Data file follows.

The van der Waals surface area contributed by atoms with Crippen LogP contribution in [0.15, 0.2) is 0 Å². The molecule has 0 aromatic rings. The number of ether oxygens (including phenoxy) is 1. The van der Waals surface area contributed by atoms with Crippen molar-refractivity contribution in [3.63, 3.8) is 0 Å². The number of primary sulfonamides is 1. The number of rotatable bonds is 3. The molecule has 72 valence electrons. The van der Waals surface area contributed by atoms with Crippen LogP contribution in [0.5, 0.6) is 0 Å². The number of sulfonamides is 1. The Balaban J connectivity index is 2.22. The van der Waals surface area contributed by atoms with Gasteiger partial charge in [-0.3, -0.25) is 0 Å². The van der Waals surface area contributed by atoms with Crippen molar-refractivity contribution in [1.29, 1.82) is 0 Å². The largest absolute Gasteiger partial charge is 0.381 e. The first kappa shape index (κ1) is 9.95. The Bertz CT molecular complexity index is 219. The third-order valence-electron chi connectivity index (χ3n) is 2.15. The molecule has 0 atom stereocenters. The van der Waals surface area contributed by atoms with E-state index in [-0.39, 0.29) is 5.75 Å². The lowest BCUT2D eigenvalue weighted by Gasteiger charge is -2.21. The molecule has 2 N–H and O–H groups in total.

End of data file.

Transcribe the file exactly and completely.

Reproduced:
The van der Waals surface area contributed by atoms with Crippen LogP contribution in [0.15, 0.2) is 0 Å². The molecule has 0 aromatic rings. The number of ether oxygens (including phenoxy) is 1. The van der Waals surface area contributed by atoms with Crippen molar-refractivity contribution in [3.63, 3.8) is 0 Å². The number of primary sulfonamides is 1. The number of rotatable bonds is 3. The molecule has 72 valence electrons. The van der Waals surface area contributed by atoms with Crippen LogP contribution in [0.5, 0.6) is 0 Å². The number of sulfonamides is 1. The Balaban J connectivity index is 2.22. The van der Waals surface area contributed by atoms with Gasteiger partial charge in [-0.3, -0.25) is 0 Å². The van der Waals surface area contributed by atoms with Crippen molar-refractivity contribution in [1.29, 1.82) is 0 Å². The largest absolute Gasteiger partial charge is 0.381 e. The first kappa shape index (κ1) is 9.95. The Bertz CT molecular complexity index is 219. The third-order valence-electron chi connectivity index (χ3n) is 2.15. The molecule has 0 atom stereocenters. The van der Waals surface area contributed by atoms with E-state index in [-0.39, 0.29) is 5.75 Å². The lowest BCUT2D eigenvalue weighted by Gasteiger charge is -2.21. The molecule has 2 N–H and O–H groups in total.